Sunday, May 20, 2012

Moonrise Kingdom

A recent trip to Paris and London provided me with all sorts of cinephilic pleasures. These included a great digital restoration of Grand Illusion at the BFI and a nice repertory print of Vincente Minnelli's 1955 film The Cobweb in the same theater, as well as a trip to the Tim Burton exhibition at the Cinematheque Francaise. (A montage of clips from his career in the exhibition has me pining to watch Pee Wee's Big Adventure and Batman Returns again). But the unequivocal highlight of the film portion of my trip was the unexpected treat of seeing Wes Anderson's new Moonrise Kingdom on the night of its Cannes premiere, when it simultaneously opened throughout Paris.

My initial impression of the movie - which I liked a lot - is that it's Anderson's best since 2004's The Life Aquatic with Steve Zissou. Even while it does not quite scale the heights of his best work (for me, that would be Zissou and The Royal Tenenbaums), it repeats Anderson's signature motifs with enough emotional variation to keep things interesting. A first-love story about two twelve-year old runaways, an orphaned boy scout named Sam (Jared Gilman) and his artsy suicidal crush Suzy (Kara Hayward, playing a girl who is in some ways a younger version of Gwyneth Paltrow's character in Tenenbaums), Anderson's film is also equally about the adult disappointments of the parents and authority figures who go chasing after them on New Penzance Island. The first hour of the movie is a slow build, constructed on Anderson's usual deft attention to quietly powerful affective moments. Bill Murray (as expected) and Bruce Willis (as, perhaps, not expected) are responsible for the most memorable of them (although the most engaging adult presence might be Bob Balaban as the unnamed narrator).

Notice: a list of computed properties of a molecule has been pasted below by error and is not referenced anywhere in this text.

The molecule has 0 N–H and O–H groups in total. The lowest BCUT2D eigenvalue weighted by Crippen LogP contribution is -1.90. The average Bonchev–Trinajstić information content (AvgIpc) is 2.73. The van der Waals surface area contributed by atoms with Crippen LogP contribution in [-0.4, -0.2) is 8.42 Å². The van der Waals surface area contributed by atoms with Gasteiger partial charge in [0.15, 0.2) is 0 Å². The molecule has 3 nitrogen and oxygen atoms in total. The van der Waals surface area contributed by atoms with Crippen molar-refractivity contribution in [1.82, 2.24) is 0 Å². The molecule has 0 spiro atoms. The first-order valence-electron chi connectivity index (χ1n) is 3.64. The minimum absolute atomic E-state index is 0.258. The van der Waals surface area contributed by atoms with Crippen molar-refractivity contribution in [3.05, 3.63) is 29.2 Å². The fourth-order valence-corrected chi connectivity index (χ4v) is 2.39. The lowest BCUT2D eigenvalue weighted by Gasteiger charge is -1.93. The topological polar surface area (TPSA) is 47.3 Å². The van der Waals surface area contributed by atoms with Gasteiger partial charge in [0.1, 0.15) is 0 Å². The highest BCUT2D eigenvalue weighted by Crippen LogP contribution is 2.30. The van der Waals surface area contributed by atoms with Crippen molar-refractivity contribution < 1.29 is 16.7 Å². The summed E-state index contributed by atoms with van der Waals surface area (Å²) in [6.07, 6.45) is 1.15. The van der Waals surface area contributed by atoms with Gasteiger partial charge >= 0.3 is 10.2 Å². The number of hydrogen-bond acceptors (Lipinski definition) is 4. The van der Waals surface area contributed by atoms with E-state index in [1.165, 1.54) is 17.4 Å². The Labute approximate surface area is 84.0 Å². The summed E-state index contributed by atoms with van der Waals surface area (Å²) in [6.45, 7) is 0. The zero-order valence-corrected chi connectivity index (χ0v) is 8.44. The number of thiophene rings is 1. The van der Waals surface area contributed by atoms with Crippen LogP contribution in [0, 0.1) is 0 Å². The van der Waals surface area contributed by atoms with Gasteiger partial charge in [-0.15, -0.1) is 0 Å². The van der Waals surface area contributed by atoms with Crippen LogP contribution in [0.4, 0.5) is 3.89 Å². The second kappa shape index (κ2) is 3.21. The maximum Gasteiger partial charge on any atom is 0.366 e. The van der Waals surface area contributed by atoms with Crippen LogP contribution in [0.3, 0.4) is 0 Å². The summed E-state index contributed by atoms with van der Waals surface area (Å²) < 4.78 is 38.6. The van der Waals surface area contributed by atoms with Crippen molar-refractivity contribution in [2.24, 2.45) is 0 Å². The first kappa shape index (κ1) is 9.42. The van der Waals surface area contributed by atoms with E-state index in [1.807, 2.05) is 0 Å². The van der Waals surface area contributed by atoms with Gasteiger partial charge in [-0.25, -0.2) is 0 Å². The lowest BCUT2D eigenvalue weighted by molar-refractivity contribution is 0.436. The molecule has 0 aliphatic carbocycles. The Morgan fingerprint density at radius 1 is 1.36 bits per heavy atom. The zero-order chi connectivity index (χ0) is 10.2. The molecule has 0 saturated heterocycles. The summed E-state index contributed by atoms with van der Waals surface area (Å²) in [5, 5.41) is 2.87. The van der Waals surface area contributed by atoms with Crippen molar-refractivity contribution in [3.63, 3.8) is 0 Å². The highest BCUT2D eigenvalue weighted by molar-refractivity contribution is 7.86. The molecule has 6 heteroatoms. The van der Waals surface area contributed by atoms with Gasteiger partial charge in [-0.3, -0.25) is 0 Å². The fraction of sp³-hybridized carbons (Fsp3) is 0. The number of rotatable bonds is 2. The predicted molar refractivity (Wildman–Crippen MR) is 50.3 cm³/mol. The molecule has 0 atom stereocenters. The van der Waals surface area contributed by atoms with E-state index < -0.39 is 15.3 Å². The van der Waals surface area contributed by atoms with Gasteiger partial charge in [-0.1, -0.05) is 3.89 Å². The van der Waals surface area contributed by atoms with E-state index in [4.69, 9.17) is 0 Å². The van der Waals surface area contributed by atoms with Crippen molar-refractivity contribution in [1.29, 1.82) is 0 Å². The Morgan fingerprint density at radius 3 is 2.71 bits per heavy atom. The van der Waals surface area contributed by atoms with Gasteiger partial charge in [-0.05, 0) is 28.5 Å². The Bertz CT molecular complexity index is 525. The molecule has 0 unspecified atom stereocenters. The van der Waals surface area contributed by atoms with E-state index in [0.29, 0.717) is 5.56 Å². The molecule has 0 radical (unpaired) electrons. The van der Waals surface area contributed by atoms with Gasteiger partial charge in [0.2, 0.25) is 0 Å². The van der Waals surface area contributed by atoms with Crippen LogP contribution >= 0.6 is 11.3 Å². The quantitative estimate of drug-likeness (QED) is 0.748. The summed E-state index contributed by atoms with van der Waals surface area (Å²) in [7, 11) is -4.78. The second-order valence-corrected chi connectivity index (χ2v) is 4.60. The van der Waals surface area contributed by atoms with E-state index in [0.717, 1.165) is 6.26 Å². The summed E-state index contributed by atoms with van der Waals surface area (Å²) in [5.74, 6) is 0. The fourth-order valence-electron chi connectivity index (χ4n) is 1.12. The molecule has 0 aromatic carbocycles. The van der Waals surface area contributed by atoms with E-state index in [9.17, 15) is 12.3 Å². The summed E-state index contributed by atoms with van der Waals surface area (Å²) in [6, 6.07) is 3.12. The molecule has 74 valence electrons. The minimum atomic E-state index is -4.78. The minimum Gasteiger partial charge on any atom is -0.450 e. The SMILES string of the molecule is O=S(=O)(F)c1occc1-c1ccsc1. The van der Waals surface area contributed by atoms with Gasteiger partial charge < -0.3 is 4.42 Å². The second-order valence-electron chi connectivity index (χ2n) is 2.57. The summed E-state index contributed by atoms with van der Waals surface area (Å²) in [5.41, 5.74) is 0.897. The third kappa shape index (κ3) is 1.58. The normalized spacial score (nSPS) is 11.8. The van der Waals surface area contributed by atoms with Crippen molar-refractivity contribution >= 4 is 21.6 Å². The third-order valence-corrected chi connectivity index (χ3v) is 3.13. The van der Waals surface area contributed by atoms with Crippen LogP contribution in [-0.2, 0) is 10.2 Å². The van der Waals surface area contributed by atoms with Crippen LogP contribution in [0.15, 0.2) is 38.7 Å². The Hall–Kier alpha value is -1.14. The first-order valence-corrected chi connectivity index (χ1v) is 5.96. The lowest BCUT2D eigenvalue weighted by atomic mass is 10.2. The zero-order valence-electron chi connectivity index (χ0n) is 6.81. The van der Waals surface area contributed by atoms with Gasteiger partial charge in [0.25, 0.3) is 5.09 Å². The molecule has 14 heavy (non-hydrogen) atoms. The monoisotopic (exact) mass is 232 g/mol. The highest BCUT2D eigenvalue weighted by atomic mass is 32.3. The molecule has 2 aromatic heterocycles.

The best stretch is the final act (I finally and fully connected with Moonrise Kingdom when Jason Schwartzman made his first appearance), a moving and exciting blend of action that is reminiscent of the action setpieces in The Life Aquatic. These scenes, and indeed the entire film, are full of some of Robert Yeoman's most memorable and striking frames, but the movie also contains several dolly shots that clue us into the ways Anderson's characters attempt to escape from the minutely detailed worlds they've created for themselves. (This is also signaled by scenes in which characters shed the shackles of their costumes, always a key sign of the identity of Anderson characters. When Sam and Suzy strip to their skivvies in the middle of their escape, it's a sign of both freedom but also the inevitable march toward adulthood: eventually, they're going to have to put their clothes on again). The soundtrack is, as usual, full of little delights: front and center is Benjamin Britten's "The Young Person's Guide to the Orchestra," which provides a sonic metaphor for Anderson's own subtle variations on his familiar auteur themes.

This is the most melancholy entry in his filmography, ultimately: once and for all in Anderson, there is no going back to those lost worlds of childhood, and the community built in their place (always present at the end of every Anderson film) has never felt more tentative, or sadder, than it does here.